The US House Judiciary Committee is poised to question former White House counsel Don McGahn behind closed doors on Friday, two years after House Democrats originally sought his testimony as part of investigations into former President Donald Trump.
The long-awaited interview is the result of an agreement reached last month in federal court, and a transcript will be publicly released within a week.
Keep readinglist of 3 items
House Democrats — then investigating whether Trump tried to obstruct the US Justice Department’s probes into his presidential campaign’s ties to Russia — originally sued after McGahn defied an April 2019 subpoena on Trump’s orders.
That month, the Justice Department released a redacted version of special counsel Robert Mueller’s report on the matter. In the report, Mueller pointedly did not exonerate Trump of obstruction of justice but also did not recommend prosecuting him, citing Justice Department policy against indicting a sitting president.
Mueller’s report quoted extensively from interviews with McGahn, who described the Republican president’s efforts to stifle the investigation.
While the Judiciary panel eventually won its fight for McGahn’s testimony, the court agreement almost guarantees its members will not learn anything new. The two sides agreed that McGahn will be questioned only about information attributed to him in publicly available portions of Mueller’s report.
Still, House Democrats kept the case going, even past Trump’s presidency, and are moving forward with the interview to make an example of the former White House counsel.
House Judiciary Committee Chair Jerrold Nadler, a Democrat from New York state, said the agreement for McGahn’s testimony is a good-faith compromise that “satisfies our subpoena, protects the Committee’s constitutional duty to conduct oversight in the future, and safeguards sensitive executive branch prerogatives”.
It is unclear what House Democrats will do with the testimony, which they sought before twice impeaching Trump. The Senate acquitted Trump of impeachment charges both times.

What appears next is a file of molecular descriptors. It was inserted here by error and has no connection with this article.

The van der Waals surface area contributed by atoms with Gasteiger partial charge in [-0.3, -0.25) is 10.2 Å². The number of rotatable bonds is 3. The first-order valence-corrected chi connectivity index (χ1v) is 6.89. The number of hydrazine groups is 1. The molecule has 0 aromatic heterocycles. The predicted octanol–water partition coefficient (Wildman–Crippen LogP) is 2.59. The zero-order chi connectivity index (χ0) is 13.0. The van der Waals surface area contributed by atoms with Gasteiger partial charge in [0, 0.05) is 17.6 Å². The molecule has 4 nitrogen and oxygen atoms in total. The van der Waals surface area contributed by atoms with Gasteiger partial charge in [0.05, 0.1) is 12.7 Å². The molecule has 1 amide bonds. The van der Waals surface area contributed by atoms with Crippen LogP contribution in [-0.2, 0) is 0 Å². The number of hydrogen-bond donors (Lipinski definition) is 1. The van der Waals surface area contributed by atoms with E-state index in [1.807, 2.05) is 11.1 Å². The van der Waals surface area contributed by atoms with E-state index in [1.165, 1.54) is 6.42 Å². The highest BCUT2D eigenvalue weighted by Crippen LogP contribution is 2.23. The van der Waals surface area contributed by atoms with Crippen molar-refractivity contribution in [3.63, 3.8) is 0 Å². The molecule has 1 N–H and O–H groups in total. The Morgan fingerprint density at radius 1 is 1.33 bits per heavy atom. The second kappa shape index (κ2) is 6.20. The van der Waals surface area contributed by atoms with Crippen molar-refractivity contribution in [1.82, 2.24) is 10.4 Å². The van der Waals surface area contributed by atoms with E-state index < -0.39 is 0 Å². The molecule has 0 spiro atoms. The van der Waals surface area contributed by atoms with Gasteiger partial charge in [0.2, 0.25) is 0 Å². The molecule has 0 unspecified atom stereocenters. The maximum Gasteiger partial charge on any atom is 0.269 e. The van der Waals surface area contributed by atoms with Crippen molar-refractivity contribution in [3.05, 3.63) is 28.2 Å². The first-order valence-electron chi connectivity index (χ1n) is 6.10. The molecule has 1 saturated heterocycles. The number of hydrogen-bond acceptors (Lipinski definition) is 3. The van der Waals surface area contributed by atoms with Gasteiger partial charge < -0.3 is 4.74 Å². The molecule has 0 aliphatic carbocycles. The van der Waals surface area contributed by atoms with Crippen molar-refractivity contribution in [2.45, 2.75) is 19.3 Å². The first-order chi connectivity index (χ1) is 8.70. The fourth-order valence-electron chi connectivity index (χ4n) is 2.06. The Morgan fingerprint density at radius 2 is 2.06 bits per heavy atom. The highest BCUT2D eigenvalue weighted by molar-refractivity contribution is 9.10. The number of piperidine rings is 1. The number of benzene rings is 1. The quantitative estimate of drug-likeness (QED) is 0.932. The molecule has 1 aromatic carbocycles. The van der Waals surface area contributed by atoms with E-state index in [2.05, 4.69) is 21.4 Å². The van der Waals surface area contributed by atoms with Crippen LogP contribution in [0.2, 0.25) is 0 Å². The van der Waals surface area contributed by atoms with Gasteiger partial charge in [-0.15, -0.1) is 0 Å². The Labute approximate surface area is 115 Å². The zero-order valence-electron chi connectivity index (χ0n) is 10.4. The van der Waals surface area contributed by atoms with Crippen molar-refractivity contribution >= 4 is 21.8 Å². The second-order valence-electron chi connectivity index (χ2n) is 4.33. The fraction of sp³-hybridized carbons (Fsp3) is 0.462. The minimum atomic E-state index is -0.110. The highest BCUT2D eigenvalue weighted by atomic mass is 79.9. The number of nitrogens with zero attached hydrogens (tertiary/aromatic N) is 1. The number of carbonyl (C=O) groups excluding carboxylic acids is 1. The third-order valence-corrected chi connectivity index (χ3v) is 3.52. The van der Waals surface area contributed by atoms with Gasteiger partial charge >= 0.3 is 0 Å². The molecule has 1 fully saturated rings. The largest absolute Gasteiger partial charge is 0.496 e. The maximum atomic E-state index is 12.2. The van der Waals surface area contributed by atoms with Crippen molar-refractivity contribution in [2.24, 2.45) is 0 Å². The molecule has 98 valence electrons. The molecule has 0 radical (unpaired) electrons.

As White House counsel, McGahn had an insider’s view of many of the episodes Mueller and his team examined for potential obstruction of justice during the Russia investigation.
McGahn proved a pivotal — and damning — witness against Trump, with his name mentioned hundreds of times in the text of the Mueller report and its footnotes.
McGahn described to investigators the president’s repeated efforts to choke off the probe and directives he said he received from the president that unnerved him.
He recounted how Trump had demanded that he contact then-Attorney General Jeff Sessions to order him to unrecuse himself from the Russia investigation. McGahn also said Trump had implored him to tell the deputy attorney general at the time, Rod Rosenstein, to remove Mueller from his position because of perceived conflicts of interest — and, after that episode was reported in the media, to publicly and falsely deny that demand had ever been made.
McGahn also described the circumstances leading to Trump’s firing of James Comey as FBI director, including the president’s insistence on including in the termination letter the fact that Comey had reassured Trump that he was not personally under investigation.
And he was present for a critical conversation early in the Trump administration, when Sally Yates, just before she was fired as acting attorney general as a holdover Obama appointee, relayed concerns to McGahn about new national security adviser Michael Flynn. She raised the possibility that Flynn’s conversations with Russian Ambassador Sergey Kislyak — and his subsequent interview by the FBI — left him vulnerable to blackmail.
Trump’s Justice Department fought efforts to have McGahn testify, but US District Judge Ketanji Brown Jackson in 2019 rejected Trump’s arguments that his close advisers were immune from congressional subpoena.
President Joe Biden has nominated Jackson to the appeals court in Washington.
The University of Virginia’s law school announced on Tuesday that Mueller will teach a course called “taking students inside the investigation” in six sessions entitled “The Mueller Report and the Role of the Special Counsel”.